The Role of Plant-Based Proteins in Food Production
You’ve probably seen the commercials and heard the consumer demand—plant-based proteins are having a moment.
Celebrities like Billie Eilish, Beyonce, Katy Perry, and Benedict Cumberbatch have toted the health and environmental benefits of going plant-based. Even fast-food restaurants are getting in on the veggie train by offering Impossible Burgers and Beyond Meat options on their menus. The plant-based section of grocery stores is growing and thriving. So what do food manufacturers need to consider when trying to keep up with the trend?
Several years ago, there was a cultural war on gluten. Atkins, Keto, and Paleo took off. Consumers began eschewing bread and sugar for low-carb and gluten-free or gluten-friendly options. Celebrities shared their wheat-free lifestyle tips. The bread aisle at the grocery store shrunk, and manufacturers had to offer gluten-friendly spins on their products. While going gluten-free is essential for people with allergies, many (non-allergic) consumers quickly learned that they really missed those carbs!
Over the last five years, clean eating and plant-based proteins have been growing in popularity. It seems that everywhere you look, there’s a new plant-based menu option. Once a tiny “granola” section of the store or a hummus option on a menu, vegan and plant-based products are now ubiquitous.
So what’s the deal with plant-based proteins? As a food manufacturer, do you need to take dairy and eggs off the menu completely? Is this another trend like “gluten-friendly and low-carb,” or will plant proteins continue to increase in popularity?
The Growing Market for Plant-Based Proteins
The numbers point to growing consumer interest in plant proteins. Over 9.7 million Americans follow plant-based diets, rising from around 290,000 in 2004. That’s a significant increase in a short amount of time! Vegans, vegetarians, flexitarians, and even pescatarians (those who eat plant-based except fish) seek plant-based versions of their favorite foods.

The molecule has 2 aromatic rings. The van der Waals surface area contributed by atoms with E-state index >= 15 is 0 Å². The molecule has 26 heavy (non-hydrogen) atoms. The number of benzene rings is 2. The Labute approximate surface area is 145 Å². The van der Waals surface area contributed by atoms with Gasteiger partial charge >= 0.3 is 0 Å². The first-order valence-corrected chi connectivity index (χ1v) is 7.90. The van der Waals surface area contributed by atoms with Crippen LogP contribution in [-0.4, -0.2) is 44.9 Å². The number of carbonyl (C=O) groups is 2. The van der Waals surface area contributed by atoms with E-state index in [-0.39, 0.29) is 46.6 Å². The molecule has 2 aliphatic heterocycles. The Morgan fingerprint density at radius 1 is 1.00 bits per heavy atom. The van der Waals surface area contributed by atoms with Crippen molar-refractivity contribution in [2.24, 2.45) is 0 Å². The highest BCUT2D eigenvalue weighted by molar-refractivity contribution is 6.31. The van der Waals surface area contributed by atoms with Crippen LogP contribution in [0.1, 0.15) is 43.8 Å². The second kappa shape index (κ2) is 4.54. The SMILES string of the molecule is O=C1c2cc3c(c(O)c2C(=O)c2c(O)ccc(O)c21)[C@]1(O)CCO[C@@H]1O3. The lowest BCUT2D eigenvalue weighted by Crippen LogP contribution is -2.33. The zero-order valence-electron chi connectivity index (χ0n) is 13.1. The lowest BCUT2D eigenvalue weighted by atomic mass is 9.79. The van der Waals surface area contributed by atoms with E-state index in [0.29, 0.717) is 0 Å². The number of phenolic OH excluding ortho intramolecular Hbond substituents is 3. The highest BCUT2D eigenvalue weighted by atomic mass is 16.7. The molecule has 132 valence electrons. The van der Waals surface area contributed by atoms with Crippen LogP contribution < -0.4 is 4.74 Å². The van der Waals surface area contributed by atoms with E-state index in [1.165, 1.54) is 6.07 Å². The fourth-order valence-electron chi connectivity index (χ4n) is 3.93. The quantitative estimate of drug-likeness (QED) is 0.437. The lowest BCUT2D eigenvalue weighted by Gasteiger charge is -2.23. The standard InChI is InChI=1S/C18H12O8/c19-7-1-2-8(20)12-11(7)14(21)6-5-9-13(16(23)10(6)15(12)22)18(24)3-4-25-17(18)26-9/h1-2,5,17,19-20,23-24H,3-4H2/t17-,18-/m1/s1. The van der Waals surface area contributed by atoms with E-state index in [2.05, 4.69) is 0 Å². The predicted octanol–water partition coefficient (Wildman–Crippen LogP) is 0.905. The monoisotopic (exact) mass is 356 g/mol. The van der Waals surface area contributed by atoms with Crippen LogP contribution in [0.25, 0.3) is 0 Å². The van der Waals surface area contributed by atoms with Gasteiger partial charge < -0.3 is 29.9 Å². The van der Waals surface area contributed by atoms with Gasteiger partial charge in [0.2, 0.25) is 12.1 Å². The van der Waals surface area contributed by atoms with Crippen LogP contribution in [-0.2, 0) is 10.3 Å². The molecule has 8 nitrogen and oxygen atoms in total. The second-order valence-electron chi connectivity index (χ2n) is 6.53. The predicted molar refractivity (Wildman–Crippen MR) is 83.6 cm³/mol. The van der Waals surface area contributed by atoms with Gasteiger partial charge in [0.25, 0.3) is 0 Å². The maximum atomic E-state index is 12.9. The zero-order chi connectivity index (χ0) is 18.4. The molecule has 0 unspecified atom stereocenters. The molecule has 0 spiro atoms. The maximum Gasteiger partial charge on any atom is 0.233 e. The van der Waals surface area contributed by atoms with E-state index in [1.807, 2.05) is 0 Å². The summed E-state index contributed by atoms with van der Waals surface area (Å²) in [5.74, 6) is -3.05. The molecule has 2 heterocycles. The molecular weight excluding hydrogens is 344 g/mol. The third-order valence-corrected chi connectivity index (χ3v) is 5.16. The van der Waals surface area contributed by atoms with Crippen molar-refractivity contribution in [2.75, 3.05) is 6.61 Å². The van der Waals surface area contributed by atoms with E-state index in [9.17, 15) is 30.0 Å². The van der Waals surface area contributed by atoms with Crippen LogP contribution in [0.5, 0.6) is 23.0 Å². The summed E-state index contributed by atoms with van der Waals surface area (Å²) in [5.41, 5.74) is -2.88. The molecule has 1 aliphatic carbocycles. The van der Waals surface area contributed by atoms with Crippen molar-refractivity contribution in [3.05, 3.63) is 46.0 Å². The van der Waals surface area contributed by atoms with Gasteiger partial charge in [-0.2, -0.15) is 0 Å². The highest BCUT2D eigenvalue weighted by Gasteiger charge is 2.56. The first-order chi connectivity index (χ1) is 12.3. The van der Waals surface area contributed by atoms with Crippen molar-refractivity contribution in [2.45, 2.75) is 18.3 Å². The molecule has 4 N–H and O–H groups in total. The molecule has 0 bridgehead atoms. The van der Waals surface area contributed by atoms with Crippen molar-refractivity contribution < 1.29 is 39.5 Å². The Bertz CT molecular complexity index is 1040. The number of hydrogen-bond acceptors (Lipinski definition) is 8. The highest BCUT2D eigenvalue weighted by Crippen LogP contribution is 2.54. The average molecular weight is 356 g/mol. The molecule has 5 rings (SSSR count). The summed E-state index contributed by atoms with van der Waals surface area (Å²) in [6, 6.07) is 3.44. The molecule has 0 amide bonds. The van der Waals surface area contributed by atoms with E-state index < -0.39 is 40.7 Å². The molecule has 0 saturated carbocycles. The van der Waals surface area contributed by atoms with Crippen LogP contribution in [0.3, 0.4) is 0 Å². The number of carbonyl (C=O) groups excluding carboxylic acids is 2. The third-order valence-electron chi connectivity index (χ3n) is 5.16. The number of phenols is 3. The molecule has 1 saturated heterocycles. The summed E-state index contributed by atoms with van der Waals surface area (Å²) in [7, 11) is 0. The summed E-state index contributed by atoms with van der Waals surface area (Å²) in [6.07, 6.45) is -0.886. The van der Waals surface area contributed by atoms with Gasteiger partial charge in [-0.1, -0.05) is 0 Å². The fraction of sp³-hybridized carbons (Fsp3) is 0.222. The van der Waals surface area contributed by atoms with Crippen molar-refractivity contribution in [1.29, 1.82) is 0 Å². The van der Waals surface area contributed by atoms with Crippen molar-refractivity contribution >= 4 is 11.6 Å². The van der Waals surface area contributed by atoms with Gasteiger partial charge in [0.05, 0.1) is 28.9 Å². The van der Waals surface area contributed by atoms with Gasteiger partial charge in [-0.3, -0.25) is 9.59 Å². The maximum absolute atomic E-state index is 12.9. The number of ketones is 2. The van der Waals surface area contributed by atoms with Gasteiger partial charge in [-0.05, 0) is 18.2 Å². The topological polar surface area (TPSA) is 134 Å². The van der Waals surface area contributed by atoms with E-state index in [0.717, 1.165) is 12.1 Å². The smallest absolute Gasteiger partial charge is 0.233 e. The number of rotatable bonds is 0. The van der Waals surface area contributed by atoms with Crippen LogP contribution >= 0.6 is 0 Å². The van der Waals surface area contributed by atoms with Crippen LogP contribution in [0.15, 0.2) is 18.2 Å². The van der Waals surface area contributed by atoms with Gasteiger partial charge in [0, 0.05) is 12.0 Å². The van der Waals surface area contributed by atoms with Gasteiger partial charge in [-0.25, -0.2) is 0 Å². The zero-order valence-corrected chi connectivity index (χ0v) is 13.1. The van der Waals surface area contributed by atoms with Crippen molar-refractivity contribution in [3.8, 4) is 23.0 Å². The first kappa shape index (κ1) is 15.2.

So why the sudden interest in plant-based proteins?
Well, like the gluten-free trend years back, there is a “halo effect” that comes with any approach to healthy eating. People perceive plant-based or vegan foods as more nutritious, even if it’s burgers, tacos, and fried “chicken.” Consumers aren’t entirely wrong, either. Many plant-based options offer lower cholesterol and include vitamins and fiber. Eating more plants IS a good strategy for health, but a processed or deep-fried plant won’t beat an apple in terms of nutrition.
The other factor that plays into consumer interest in plant-based proteins is the ethical and environmental take on choosing plants over animal protein. Documentaries like Food Inc., Forks Over Knives, and Cowspiracy have raised questions about food systems and animal agriculture. Similarly, these documentaries have also highlighted the environmental impact of farming. Many of these documentaries are widely available on services like Netflix and Amazon Prime and have caused consumers to explore ethical questions about food sources.
Studies show that consumers are concerned about the ethical choices of the businesses they support, with 56% of Americans saying they would stop buying from an unethical brand. While many other factors influence food selection—like taste, availability, and even packaging–it’s essential to recognize that many customers want to know where their food is coming from and that it arrived on their plate with the least amount of harm to the world.
The other factor that’s increasing the popularity of plant-based choices is taste. Tastes and textures have significantly improved over the last several years. Companies like Impossible Foods have created meat-mimicking ground “beef” that’s almost indiscernible from the real thing. Using flavoring like plant-derived “heme” that makes a savory taste, these meat analogs are comparable in price, mouth-feel, and flavor. Similarly, Eat Just created Just Egg from mung bean protein. The scrambled substitute has an eggy flavor, texture, consistency, and performance.